Institutionalizing international support within intergovernmental systems such as the Green Climate Fund of the United Nations Framework Convention on Climate Change or multilateral development banks could help to solidify the partnerships needed to enable a global climate-positive recovery. Furthermore, targeted financial instruments, like blended finance, have also been suggested as a means to increase low-carbon investment flows to developing countries (11, 13). Blended finance uses government, multilateral, or philanthropic money to lower the risk for private investors and therewith mobilize additional private investments in developing countries. International support of only a small fraction of current COVID-19 stimulus could thus already provide a lever to catalyze a low-carbon transformation in this first half of the decade.

As developing countries are struggling with the economic fallout of the COVID-19 crisis, mobilizing additional domestic resources might seem challenging, both financially and politically. To this end, a range of measures with both near-term economic benefits and long-term climate-positive potential can prove effective (8).

Economy-Wide Benefits

In the context of a postcrisis recovery, governments will be looking for stimulus measures that can boost employment, scale rapidly, and increase societies' resilience to future shocks. Targeting a green transformation of the energy system as the proverbial engine of the economy can provide such ancillary benefits. Investment in clean energy has been identified as a driver of employment (7, 14); it can also spur innovation and diffusion of technologies across borders—an essential catalyst for low-carbon transformations of economies worldwide (15). Renewable energy investments have demonstrated a large potential for job creation and often offer a more desirable risk profile for investors (14). Technologies like solar photovoltaics and wind turbines are of a small, modular size that allows for a more rapid upscaling of production and much shorter project lead times.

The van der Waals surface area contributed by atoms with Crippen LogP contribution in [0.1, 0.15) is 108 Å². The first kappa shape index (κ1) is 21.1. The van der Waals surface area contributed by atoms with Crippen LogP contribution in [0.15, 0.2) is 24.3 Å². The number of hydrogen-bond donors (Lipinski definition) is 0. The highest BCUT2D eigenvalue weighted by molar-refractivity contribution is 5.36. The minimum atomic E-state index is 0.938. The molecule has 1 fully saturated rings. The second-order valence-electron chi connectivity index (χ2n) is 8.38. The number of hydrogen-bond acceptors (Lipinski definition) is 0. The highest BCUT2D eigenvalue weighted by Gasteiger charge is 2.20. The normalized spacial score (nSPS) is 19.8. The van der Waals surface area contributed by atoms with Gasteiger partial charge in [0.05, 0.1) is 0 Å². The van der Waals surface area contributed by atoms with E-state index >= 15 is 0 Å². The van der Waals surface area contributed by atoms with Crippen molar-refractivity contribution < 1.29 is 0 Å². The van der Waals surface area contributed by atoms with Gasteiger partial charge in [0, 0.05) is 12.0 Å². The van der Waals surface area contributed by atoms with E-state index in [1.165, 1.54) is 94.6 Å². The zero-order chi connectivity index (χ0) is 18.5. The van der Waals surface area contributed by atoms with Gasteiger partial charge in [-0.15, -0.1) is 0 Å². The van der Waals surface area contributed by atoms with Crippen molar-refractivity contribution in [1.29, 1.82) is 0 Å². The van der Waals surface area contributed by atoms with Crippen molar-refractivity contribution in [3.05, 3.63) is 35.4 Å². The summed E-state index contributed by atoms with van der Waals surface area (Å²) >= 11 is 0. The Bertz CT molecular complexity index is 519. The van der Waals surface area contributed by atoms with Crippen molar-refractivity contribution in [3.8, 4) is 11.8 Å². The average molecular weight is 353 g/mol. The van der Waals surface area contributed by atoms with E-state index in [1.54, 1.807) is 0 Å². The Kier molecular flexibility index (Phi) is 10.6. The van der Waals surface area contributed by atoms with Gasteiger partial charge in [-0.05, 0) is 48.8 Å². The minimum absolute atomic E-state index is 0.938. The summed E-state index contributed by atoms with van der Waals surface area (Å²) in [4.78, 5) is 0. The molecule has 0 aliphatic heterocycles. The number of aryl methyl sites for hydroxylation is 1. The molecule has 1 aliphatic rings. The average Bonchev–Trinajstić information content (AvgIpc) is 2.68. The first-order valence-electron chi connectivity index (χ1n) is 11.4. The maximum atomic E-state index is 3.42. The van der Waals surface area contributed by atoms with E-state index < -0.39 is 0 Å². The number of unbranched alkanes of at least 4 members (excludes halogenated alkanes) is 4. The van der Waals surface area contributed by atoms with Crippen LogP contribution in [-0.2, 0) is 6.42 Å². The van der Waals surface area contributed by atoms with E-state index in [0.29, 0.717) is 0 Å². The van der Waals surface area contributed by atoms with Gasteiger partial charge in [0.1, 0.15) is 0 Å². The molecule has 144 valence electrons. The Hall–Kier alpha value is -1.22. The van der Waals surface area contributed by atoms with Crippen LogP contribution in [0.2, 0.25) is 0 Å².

At the same time, achieving a low-carbon transformation involves more than just investments in low-carbon energy. It requires a broad range of reinforcing policy measures, including taxation and subsidy reform, research and innovation, professional training, and education. It will also require a variety of financial instruments, from direct infrastructural investments and capital spending to liquidity support and loan guarantees for private sector investments. In the post–COVID-19 context, this means that beyond the fiscal injections that governments can supply, recovery packages should encompass incentives, policies, taxes or rebates, mandates, and other supportive regulations that facilitate the achievement of long-term climate goals.

By serving as a clear signal to investors, green recovery packages also reduce the likelihood of stranded assets. By contrast, polluting recovery packages that include unconditional oil and gas company bailouts may serve to increase the number of assets that will someday be stranded. Unless governments embed their stimulus support in a coherent long-term vision—for example, by combining support to polluting sectors with a reorientation program for their workforce—the risk for additional disruption and accompanying economic hardship in the medium term will remain high. All of these attributes make holistic green policies attractive in the context of a postcrisis recovery, and given the many ancillary society-wide benefits, governments may even choose to adopt green recovery targets beyond those presented here.

In sum, a small fraction of announced COVID-19 economic recovery packages could provide the necessary financial basis for a decided shift toward a Paris Agreement–compatible future. The dual crises of COVID-19 and climate change are global problems requiring bold government action, international cooperation, and sustainable and inclusive solutions. Though challenging politically, our findings show that these solutions are well within budget.

References and Notes

Acknowledgments: We thank E. Campiglio and J. Tanaka for their feedback on international financial support mechanisms, and acknowledge the contributions of J. Kim, B. Yesil, and K. Lee, who provided excellent research assistance for the curation of the data. M.A. and C.F.S. acknowledge support by the German Federal Ministry of Education and Research (01LS1905A). The views expressed in this paper are those of the authors and do not necessarily reflect those of their institutions. All data and codes are available at Zenodo (16).